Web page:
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February 18, 2020

CVE-2019-10779: Cross-site scripting in GCHQ Stroom

Jonathan Leitschuh

GCHQ Stroom is vulnerable to Cross-Site Scripting due to the ability to load the Stroom dashboard on another site and insufficient protection against window event origins.


Proof Of Concept

  1. Launch Stroom and assign it a hostname like, then log in.
  2. Register your own domain name like
  3. Convince a victim to visit By rendering the following code, you can achieve XSS.
    frameLoaded = function() {
        JSON.stringify({data: {
          frameId: 0,
          callbackId: 0,
          functionName: "alert('XSS!');//",
          params: [],
  <iframe src="" height="90%" width="90%" onload="frameLoaded(this)"/>


This is due to insufficient protection against window events from other domains.

 // Stop this script being called from other domains. 
 if (origin.indexOf(host) === -1) 

- Source

Because in our case "".indexOf("") == 0, this verification check is bypassed.

This vulnerability is also possible because of a lack of proper X-Frame-Options headers to prevent the vis.html document from being rendered on a different domain.

The X-Frame-Options that Stroom needs to have are X-Frame-Options: sameorigin.


The impact of XSS in this UI would be disclosure of all sensitive information that Stroom holds. Also, depending on how much control the various Stroom UI components give over the local system, there may be a larger impact from this vector. Since I’m a curious researcher, not a user, I can only speculate.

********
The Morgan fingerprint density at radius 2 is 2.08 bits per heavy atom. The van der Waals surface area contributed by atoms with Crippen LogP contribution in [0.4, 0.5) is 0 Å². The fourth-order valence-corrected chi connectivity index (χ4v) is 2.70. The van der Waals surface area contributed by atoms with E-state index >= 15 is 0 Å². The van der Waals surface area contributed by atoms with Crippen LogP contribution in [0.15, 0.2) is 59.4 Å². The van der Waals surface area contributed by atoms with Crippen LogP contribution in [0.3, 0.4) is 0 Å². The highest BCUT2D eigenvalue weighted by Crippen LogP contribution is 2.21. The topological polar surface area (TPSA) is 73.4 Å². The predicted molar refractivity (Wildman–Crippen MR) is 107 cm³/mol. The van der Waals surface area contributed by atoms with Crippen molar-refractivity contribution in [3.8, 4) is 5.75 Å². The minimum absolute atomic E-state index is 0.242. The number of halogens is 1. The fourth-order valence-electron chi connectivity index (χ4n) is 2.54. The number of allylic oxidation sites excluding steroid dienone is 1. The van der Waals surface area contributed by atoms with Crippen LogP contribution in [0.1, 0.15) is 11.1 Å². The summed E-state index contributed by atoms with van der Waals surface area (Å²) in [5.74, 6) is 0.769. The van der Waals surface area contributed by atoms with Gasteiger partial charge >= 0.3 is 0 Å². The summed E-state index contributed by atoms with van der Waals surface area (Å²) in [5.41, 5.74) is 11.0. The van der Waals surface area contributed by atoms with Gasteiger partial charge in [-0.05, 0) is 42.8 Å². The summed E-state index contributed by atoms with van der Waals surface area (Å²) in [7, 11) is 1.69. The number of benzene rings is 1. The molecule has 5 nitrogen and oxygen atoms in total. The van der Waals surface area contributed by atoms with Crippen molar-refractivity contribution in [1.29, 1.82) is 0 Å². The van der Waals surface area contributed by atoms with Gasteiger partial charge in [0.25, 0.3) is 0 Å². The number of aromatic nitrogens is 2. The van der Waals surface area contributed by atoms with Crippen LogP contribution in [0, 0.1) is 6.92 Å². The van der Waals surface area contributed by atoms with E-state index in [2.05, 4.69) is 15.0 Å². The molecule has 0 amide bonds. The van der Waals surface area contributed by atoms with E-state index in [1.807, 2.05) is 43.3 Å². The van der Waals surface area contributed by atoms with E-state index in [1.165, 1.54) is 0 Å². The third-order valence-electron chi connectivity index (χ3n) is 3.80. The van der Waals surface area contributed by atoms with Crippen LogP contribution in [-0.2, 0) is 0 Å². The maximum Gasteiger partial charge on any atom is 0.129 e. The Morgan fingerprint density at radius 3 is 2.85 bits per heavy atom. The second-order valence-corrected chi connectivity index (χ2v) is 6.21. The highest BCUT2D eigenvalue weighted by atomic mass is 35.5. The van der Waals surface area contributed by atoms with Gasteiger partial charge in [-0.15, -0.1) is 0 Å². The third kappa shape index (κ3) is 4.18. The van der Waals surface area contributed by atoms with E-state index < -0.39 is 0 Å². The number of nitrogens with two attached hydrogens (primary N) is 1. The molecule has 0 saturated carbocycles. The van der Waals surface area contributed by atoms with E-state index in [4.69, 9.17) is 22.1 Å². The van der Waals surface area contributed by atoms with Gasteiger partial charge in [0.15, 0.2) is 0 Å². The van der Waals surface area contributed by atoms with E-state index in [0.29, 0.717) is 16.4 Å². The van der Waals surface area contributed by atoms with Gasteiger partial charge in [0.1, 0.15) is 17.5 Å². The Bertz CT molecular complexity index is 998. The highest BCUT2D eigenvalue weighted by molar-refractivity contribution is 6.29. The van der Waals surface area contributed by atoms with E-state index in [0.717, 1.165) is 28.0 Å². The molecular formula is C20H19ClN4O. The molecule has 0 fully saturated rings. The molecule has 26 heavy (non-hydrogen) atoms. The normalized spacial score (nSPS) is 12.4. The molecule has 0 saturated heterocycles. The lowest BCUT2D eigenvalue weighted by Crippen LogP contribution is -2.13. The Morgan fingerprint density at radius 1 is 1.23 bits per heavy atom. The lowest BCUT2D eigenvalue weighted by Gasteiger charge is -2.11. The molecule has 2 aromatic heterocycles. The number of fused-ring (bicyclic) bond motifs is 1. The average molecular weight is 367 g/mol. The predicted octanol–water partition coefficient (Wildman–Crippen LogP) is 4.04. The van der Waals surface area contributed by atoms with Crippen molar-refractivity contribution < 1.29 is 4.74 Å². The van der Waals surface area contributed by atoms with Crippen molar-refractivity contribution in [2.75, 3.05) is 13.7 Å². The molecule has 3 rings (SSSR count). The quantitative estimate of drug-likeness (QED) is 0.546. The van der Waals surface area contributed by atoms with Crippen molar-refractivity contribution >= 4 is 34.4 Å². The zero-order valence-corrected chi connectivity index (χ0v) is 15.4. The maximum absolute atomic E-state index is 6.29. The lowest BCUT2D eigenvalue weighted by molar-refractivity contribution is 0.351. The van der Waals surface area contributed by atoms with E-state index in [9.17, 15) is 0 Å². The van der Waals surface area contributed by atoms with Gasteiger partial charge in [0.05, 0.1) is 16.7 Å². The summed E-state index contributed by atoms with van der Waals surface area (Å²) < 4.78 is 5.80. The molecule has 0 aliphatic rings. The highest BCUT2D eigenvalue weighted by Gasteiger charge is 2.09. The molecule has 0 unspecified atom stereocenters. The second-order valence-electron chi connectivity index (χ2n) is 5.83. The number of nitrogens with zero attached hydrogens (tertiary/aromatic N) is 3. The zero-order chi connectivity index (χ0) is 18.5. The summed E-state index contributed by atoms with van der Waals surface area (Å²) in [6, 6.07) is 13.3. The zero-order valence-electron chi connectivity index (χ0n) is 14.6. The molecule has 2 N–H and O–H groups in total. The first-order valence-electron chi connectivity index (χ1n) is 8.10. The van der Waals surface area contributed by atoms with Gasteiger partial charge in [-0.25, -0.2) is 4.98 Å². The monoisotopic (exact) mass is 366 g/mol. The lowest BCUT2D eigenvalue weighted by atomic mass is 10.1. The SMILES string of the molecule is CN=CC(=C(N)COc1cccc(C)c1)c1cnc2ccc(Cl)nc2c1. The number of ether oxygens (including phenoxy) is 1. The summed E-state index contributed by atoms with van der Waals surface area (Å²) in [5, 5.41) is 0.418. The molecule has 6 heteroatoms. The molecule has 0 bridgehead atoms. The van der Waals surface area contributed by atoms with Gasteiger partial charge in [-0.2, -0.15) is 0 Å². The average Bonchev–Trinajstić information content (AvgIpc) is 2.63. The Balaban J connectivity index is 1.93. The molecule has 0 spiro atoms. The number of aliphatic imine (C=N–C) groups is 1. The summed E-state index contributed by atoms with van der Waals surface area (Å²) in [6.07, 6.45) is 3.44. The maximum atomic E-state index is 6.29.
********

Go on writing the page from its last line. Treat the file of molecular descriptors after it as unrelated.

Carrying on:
Original Discovery

I was curious if I could find any popular projects that had major RCE vulnerabilities by manually looking through all of the Javascript: Code Injection query results. I previously discovered an RCE vulnerability in mongo-express using this methodology (CVE-2019-10758) and wanted to dig to see what else I could find.

Unfortunately, since the LGTM site doesn’t allow you to sort results by the popularity of the projects, you have to scroll through numerous pages of projects to manually check each project’s star/fork counts.

After 30-45 minutes of scrolling through results and reviewing, I found an instance of a vulnerability. I found it in a project owned by GCHQ, an intelligence and security organization responsible for providing signals intelligence and information assurance to the government and armed forces of the United Kingdom.

Scroll towards the end of the post to view the vulnerability that was originally reported by LGTM. Note that I followed up on the investigation purely out of curiosity. Code injection in ui/vis.js.

I ran this code snippet by Karan Lyons who created the initial POC that triggered an alert(1). I later expanded the POC to prove that I could abuse the exploit to drive the entire GWT UI for Stroom.

Because Stroom uses Google Web Toolkit (GWT), the client/server communication is heavily obfuscated and it would’ve been difficult to craft the GWT commands to drive the server. That being said, I found GDSSecurity/GWT-Penetration-Testing-Toolset, a project that provided a toolkit for me to try out. Unfortunately, it didn’t end up working for me to attempt to reverse engineer the GWT API.